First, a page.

Even if Jefferson thought she consented, she had no right to
    refuse consent, and no power to resist.  In that circumstance, it is
    impossible to distinguish between consensual sex and rape.  And a slave
    owner does not, in any way, deserve any benefit of any doubt, real or
    imagined.  Because they are slave owners, people so monstrous as to choose to treat other people not as people, but as property.

    I am entirely willing to accept that nothing Jefferson did ameliorates the wrongness of that relationship or makes it stop being rape.

    I am somewhat less willing to say that Sally Hemmings’s own feelings don’t matter. You seem to be arguing that in considering the nature of their relationship, we ought to totally ignore what she thought about it and how she felt about it. Since what we know about her is limited, it may be “safer” to assume the worse in orderto make sure we duly condemn Jefferson, but your reasoning says that even if we had absolute proof that she thought of herself as a consenting participant, even if she thought of herself as Jefferson’s lover, we ought to ignore her position in favor of declaring her a rape victim.

  • EllieMurasaki

    That rather depends on whether it’s possible or impossible to have a consensual relationship between people who have a large enough power imbalance that the one with the power should not be attempting to pursue the relationship.

  • Water_Bear

    Don’t most people oppose bestiality primarily because it’s gross and a public health risk?

    I mean, most people eat animals and at least a plurality are still in favor of animal testing for medical purposes. Seems kind of hypocritical to say “hey! stop raping that horse!” to a zoophile while eating a steak and using psychiatric medicine which went though animal trials.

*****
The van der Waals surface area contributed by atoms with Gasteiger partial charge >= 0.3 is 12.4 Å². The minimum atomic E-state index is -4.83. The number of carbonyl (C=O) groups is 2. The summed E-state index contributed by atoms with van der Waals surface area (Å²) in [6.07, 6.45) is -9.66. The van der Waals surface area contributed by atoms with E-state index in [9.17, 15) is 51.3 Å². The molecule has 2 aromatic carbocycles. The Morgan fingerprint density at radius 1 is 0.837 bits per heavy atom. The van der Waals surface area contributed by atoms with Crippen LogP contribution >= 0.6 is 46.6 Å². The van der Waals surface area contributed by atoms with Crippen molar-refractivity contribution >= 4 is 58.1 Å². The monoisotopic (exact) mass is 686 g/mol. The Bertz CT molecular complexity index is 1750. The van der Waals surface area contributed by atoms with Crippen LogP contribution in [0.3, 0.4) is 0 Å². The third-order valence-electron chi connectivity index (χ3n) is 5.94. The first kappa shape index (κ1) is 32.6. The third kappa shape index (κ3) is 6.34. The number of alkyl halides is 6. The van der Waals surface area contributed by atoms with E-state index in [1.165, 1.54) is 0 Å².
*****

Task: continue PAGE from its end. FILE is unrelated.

• http://apocalypsereview.wordpress.com/ Invisible Neutrino

    Well, as animals have no legal rights, by and large, the least we can do is be concerned about animal welfare. If we’re going to eat them, the least we can do is treat them properly.

    That means no overcrowding, no making them eat the processed remains of other members of their species (seriously. This was how mad cow disease got spread.), no making them live in their own poop, and obviously no using them sexually, since they can’t meaningfully consent to that act.

  • Water_Bear

    Well, as animals have no legal rights, by and large, the least we can do is be concerned about animal welfare. If we’re going to eat them, the least we can do is treat them properly.

    That seems like somewhat self-serving logic. We won’t stop killing and eating them, but we will “treat them properly” in ways which benefit us (through decreased risk of disease less environmental damage or higher quality meat) or stop other people from doing things we find gross like sadism or rape towards animals. It’s hard to see how that has anything to do with the animal’s welfare; they’d probably be better off not to be farmed for their organs in the first place, and all the other abuses stem from that initial situation.